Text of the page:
Why low-code is the future for enterprise development [Q&A]
Developers in many organizations are under pressure to produce new applications and updates faster than ever before and this highlights the weaknesses of traditional methods.
Using a low-code approach by contrast allows allows the automation and streamlining of the development lifecycle. We spoke to Brian Sathianathan, the chief technology officer at Iterate.ai, to discover more about low-code and when it is and isn't the best option.
BN: What are the advantages of low-code for enterprise application development?
BS: For non-engineers, low-code offers the ability to tweak existing code modules and accomplish specific development without needing to become coding experts. Low-code brings meaningful value to trained professional developers as well -- for whom it simply saves a ton of time. The low-code approach is all fueled by connectivity: low-code users can piece together Lego-like code modules to assemble desired applications via a drag-and-drop UI. The strategy makes it easy to rapidly develop (and then iterate on) desired functionality.
In many cases, non-engineers using low-code are folks who regularly use software tools to accomplish goals related to their job functions. With low-code, they can directly build and customize applications to their preferences, quickly and without requiring (and/or waiting for) major IT resources. Low-code platforms offer simple interfaces and prompting to assist novices and even newcomers to accomplish their development goals.
Experienced web and script-based developers, on the other hand, can leverage low-code's efficiency and automation of basic development activities to deliver advanced solutions at an accelerated pace. This advantage is especially valued in emerging fields where demand is high and talent is at a premium. A strong example is the AI field. In a world that has just 300,000 AI engineers, it would be a huge waste of time and talent to write code from scratch. Instead, low-code enables an optimal development environment. Low-code offers huge efficiencies for development using the staff they likely already have.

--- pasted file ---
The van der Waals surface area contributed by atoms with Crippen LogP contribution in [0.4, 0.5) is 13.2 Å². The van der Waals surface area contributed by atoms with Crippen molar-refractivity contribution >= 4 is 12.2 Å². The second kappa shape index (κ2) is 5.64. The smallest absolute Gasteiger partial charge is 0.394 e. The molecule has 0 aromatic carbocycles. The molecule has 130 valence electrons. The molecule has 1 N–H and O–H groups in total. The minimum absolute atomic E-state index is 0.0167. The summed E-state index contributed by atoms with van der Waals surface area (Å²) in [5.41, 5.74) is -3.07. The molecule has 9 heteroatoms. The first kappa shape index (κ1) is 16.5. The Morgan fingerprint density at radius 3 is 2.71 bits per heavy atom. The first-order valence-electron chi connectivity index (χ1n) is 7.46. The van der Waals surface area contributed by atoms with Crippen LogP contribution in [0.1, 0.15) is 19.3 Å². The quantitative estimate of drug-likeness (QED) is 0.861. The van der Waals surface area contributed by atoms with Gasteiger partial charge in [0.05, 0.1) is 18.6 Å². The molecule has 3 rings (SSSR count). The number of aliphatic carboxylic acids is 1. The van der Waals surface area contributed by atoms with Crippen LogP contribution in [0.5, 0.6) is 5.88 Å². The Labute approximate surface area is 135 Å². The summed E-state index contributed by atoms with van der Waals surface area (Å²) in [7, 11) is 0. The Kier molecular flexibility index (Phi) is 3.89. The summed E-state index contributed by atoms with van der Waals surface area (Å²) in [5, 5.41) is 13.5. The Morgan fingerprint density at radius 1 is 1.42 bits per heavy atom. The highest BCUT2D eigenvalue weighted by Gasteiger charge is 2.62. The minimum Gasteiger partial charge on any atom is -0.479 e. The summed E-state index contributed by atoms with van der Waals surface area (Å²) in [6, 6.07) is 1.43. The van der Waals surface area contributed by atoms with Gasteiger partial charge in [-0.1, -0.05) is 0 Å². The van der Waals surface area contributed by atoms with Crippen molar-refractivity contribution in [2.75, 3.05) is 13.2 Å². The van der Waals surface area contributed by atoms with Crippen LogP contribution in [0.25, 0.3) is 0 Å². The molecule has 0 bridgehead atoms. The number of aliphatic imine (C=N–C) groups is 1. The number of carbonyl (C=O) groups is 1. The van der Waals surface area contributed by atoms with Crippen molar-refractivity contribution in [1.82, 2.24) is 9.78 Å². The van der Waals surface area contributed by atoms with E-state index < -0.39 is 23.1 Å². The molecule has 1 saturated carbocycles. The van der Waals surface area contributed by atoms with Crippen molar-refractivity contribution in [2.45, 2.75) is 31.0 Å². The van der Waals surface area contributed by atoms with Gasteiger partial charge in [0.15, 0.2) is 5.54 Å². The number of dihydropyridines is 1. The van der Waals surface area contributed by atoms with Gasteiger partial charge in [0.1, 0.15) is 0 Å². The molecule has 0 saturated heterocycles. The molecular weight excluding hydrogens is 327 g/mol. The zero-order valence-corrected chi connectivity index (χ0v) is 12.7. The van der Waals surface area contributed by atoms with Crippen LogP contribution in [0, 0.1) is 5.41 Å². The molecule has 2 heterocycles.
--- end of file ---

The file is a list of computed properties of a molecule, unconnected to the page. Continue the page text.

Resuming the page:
BN: What industries are the ripest for transformation via low-code?
BS: From retail to healthcare to the public sector, enterprises in just about every industry currently feel pressure to speed up their digital transformations and offer more compelling and individualized customer experiences to compete. Low-code is particularly applicable in situations where enterprises can and need to leverage emerging technologies to realize innovation. For example, AI/ML, voice and messaging, IoT, blockchain, continuous data ingestion, and APIs offering new functionality are all capable of transformative business impact. Fortune will favor those who can modernize around these innovations, and low-code is arguably the most efficient path to getting there for many organizations.
However, as I touched on above, each of these more advanced technologies -- AI/ML integration, for example -- requires expensive talent (if you can even find it) to utilize well. Instead, low-code empowers an existing technical workforce to develop applications at 10X speed compared with traditional code writing. And that time savings translates directly into budget savings.
BN: Is low-code as secure as traditional development?